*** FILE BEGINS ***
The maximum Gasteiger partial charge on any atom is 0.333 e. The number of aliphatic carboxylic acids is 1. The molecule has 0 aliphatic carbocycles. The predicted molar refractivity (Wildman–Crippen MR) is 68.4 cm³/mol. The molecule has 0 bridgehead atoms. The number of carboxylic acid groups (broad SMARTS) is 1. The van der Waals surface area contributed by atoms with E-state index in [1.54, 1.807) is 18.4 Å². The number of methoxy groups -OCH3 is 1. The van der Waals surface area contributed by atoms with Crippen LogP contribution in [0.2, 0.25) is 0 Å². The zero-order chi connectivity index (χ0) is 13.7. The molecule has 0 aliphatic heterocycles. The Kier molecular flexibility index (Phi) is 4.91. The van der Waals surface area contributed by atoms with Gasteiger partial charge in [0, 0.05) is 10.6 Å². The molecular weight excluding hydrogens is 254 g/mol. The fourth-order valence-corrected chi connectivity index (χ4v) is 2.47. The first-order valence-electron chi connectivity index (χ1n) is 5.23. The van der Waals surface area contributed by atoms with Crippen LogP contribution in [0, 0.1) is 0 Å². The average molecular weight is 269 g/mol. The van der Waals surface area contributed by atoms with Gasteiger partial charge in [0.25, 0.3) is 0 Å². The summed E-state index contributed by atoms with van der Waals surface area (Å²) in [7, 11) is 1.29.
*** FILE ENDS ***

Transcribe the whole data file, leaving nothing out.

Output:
The maximum Gasteiger partial charge on any atom is 0.333 e. The number of aliphatic carboxylic acids is 1. The molecule has 0 aliphatic carbocycles. The predicted molar refractivity (Wildman–Crippen MR) is 68.4 cm³/mol. The molecule has 0 bridgehead atoms. The number of carboxylic acid groups (broad SMARTS) is 1. The van der Waals surface area contributed by atoms with E-state index in [1.54, 1.807) is 18.4 Å². The number of methoxy groups -OCH3 is 1. The van der Waals surface area contributed by atoms with Crippen LogP contribution in [0.2, 0.25) is 0 Å². The zero-order chi connectivity index (χ0) is 13.7. The molecule has 0 aliphatic heterocycles. The Kier molecular flexibility index (Phi) is 4.91. The van der Waals surface area contributed by atoms with Gasteiger partial charge in [0, 0.05) is 10.6 Å². The molecular weight excluding hydrogens is 254 g/mol. The fourth-order valence-corrected chi connectivity index (χ4v) is 2.47. The first-order valence-electron chi connectivity index (χ1n) is 5.23. The van der Waals surface area contributed by atoms with Crippen LogP contribution in [0, 0.1) is 0 Å². The average molecular weight is 269 g/mol. The van der Waals surface area contributed by atoms with Gasteiger partial charge in [0.25, 0.3) is 0 Å². The summed E-state index contributed by atoms with van der Waals surface area (Å²) in [7, 11) is 1.29.